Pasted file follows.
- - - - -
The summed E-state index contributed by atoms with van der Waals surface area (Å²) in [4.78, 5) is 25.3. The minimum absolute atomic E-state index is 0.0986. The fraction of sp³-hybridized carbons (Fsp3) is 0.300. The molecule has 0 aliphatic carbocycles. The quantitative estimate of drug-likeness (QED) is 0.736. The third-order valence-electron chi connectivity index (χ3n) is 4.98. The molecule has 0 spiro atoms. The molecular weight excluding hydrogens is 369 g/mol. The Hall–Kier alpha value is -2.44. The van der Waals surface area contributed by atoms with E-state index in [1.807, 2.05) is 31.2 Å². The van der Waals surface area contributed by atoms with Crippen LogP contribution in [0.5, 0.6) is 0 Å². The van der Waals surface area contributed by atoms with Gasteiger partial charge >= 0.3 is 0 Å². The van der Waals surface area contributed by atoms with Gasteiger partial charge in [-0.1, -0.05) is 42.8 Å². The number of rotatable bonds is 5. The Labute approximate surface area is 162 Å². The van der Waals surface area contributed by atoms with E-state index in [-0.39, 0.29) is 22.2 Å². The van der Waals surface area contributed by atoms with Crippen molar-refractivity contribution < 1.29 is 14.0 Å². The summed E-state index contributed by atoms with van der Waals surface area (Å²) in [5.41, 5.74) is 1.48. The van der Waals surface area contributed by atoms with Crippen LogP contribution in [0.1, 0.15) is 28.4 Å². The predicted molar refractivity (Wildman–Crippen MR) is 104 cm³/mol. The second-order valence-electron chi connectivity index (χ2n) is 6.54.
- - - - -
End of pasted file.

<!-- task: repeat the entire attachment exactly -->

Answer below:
The summed E-state index contributed by atoms with van der Waals surface area (Å²) in [4.78, 5) is 25.3. The minimum absolute atomic E-state index is 0.0986. The fraction of sp³-hybridized carbons (Fsp3) is 0.300. The molecule has 0 aliphatic carbocycles. The quantitative estimate of drug-likeness (QED) is 0.736. The third-order valence-electron chi connectivity index (χ3n) is 4.98. The molecule has 0 spiro atoms. The molecular weight excluding hydrogens is 369 g/mol. The Hall–Kier alpha value is -2.44. The van der Waals surface area contributed by atoms with E-state index in [1.807, 2.05) is 31.2 Å². The van der Waals surface area contributed by atoms with Crippen LogP contribution in [0.5, 0.6) is 0 Å². The van der Waals surface area contributed by atoms with Gasteiger partial charge >= 0.3 is 0 Å². The van der Waals surface area contributed by atoms with Gasteiger partial charge in [-0.1, -0.05) is 42.8 Å². The number of rotatable bonds is 5. The Labute approximate surface area is 162 Å². The van der Waals surface area contributed by atoms with E-state index in [-0.39, 0.29) is 22.2 Å². The van der Waals surface area contributed by atoms with Crippen molar-refractivity contribution < 1.29 is 14.0 Å². The summed E-state index contributed by atoms with van der Waals surface area (Å²) in [5.41, 5.74) is 1.48. The van der Waals surface area contributed by atoms with Crippen LogP contribution in [0.1, 0.15) is 28.4 Å². The predicted molar refractivity (Wildman–Crippen MR) is 104 cm³/mol. The second-order valence-electron chi connectivity index (χ2n) is 6.54.